const areAllImagesLoaded = Array.from(images).every(image => image.complete)

If everyone in your company is working with the same standards and documentation, everyone works faster and more confidently.

6. Collaborate more effectively across teams

TypeScript enables teams to build mission-critical software confidently because it effectively provides contracts for functions and classes. Separate teams working on overlapping projects will collaborate better because they can clearly see what's expected in function calls or types for recently created variables — no comment check or Slack message required. And built-in linting highlights unexpected inputs as they're written, warning of changes and letting individuals adapt to modifications made by other teams in real-time.

7. Save time and frustration by testing as you go

Testing is an important part of any coding process, but with TypeScript, you won't have to leave it to the end and find out about a dozen problems all at once. Between improved in-line documentation, warnings of unexpected inputs, and the unlikelihood of errors getting past compilation, bits of testing are scattered throughout the workflow in TypeScript. Building in fixes as you go doesn't just save time and simplify things, it's also just more natural, like correcting a typo right away rather than running spell check at the end.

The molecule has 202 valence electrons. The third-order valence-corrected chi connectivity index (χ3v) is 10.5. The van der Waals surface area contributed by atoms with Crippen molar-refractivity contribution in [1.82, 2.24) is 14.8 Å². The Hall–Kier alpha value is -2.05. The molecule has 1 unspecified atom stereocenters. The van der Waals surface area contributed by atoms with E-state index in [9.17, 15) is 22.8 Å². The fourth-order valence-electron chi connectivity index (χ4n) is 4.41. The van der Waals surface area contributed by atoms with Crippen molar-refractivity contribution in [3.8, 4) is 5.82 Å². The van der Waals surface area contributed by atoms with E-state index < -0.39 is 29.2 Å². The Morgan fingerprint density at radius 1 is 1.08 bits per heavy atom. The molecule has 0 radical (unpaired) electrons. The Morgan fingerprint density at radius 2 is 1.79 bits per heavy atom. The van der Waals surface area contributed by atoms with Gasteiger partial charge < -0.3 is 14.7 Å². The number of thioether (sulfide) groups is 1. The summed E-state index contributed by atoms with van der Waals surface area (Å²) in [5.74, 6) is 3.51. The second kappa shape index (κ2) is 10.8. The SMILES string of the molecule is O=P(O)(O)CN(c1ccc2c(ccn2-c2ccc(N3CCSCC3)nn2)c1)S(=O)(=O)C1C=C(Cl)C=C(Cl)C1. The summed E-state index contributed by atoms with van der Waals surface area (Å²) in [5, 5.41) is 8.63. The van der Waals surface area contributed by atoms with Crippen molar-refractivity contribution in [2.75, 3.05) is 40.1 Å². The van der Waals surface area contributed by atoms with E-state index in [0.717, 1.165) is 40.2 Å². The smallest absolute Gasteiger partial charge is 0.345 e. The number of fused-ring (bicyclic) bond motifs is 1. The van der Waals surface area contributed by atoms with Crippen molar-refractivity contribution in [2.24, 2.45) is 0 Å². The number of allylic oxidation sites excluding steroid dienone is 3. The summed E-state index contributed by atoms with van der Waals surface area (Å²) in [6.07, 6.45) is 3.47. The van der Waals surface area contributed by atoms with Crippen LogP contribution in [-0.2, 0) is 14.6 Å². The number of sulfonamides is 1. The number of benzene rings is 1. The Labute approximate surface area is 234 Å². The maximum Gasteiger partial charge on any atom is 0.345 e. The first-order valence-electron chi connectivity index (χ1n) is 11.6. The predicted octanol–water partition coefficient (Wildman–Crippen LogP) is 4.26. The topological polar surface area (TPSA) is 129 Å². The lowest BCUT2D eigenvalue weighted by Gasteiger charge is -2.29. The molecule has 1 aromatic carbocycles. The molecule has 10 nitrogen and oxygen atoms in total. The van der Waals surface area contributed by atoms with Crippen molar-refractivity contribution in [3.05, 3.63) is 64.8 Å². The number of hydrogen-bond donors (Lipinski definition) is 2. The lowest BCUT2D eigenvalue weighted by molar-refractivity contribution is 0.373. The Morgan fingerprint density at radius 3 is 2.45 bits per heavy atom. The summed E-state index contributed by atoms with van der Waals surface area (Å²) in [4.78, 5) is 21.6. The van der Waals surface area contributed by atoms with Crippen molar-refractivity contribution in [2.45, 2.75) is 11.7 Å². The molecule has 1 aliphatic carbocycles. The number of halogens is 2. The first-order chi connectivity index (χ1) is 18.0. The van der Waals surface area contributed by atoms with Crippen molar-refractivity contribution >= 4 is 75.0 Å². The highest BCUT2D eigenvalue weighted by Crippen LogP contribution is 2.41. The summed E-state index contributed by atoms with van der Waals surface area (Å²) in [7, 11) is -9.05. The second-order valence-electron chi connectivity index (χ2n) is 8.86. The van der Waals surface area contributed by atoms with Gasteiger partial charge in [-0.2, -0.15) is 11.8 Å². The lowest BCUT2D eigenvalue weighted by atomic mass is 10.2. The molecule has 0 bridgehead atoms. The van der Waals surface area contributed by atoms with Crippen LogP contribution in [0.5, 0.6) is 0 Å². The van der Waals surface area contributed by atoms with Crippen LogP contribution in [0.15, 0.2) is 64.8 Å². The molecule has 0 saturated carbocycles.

8. Let developers "leave it better than they found it"

When developers come across code that could be rewritten for better performance, legibility, or optimization purposes, they often find themselves between two competing impulses. On one hand, they know they could improve the code, but on the other, they're not sure whether doing so might break something further down the line in code they aren't aware of or in charge of. So despite wanting to tidy up code they let it be.

Fortunately, TypeScript's safety rails prevent accidental sabotage of distant code, providing a basic sanity check that frees developers to "leave it better than they found it." Such small improvements add up quickly and your project's code hygiene will improve noticeably.

What's your next step?

TypeScript clearly has a lot of benefits for coding at scale, but if you have any questions about whether or how your organization should adopt it, talk to one of our experts today — or read our next piece, in which we'll speak about how to seamlessly migrate existing codebases to TypeScript.